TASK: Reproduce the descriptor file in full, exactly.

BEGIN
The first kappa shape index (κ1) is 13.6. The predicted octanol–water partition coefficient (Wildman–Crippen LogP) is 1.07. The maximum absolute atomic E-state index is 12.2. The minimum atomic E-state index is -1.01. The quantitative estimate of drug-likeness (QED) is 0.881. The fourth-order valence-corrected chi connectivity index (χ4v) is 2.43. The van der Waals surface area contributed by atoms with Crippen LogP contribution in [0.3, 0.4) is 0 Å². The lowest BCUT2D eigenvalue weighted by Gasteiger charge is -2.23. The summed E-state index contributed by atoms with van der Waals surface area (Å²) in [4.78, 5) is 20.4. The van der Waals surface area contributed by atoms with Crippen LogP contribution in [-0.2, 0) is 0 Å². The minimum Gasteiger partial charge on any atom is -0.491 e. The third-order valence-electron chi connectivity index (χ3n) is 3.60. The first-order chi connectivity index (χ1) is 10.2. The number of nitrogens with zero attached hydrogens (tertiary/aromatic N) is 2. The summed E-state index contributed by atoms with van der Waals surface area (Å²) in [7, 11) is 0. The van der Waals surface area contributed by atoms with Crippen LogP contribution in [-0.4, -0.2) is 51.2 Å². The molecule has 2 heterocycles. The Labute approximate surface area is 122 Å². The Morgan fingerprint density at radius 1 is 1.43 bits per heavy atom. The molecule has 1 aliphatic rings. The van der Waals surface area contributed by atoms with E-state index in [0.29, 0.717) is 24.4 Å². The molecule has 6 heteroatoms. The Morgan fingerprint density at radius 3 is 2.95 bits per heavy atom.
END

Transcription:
The first kappa shape index (κ1) is 13.6. The predicted octanol–water partition coefficient (Wildman–Crippen LogP) is 1.07. The maximum absolute atomic E-state index is 12.2. The minimum atomic E-state index is -1.01. The quantitative estimate of drug-likeness (QED) is 0.881. The fourth-order valence-corrected chi connectivity index (χ4v) is 2.43. The van der Waals surface area contributed by atoms with Crippen LogP contribution in [0.3, 0.4) is 0 Å². The lowest BCUT2D eigenvalue weighted by Gasteiger charge is -2.23. The summed E-state index contributed by atoms with van der Waals surface area (Å²) in [4.78, 5) is 20.4. The van der Waals surface area contributed by atoms with Crippen LogP contribution in [-0.2, 0) is 0 Å². The minimum Gasteiger partial charge on any atom is -0.491 e. The third-order valence-electron chi connectivity index (χ3n) is 3.60. The first-order chi connectivity index (χ1) is 10.2. The number of nitrogens with zero attached hydrogens (tertiary/aromatic N) is 2. The summed E-state index contributed by atoms with van der Waals surface area (Å²) in [7, 11) is 0. The van der Waals surface area contributed by atoms with Crippen LogP contribution in [-0.4, -0.2) is 51.2 Å². The molecule has 2 heterocycles. The Labute approximate surface area is 122 Å². The Morgan fingerprint density at radius 1 is 1.43 bits per heavy atom. The molecule has 1 aliphatic rings. The van der Waals surface area contributed by atoms with E-state index in [0.29, 0.717) is 24.4 Å². The molecule has 6 heteroatoms. The Morgan fingerprint density at radius 3 is 2.95 bits per heavy atom.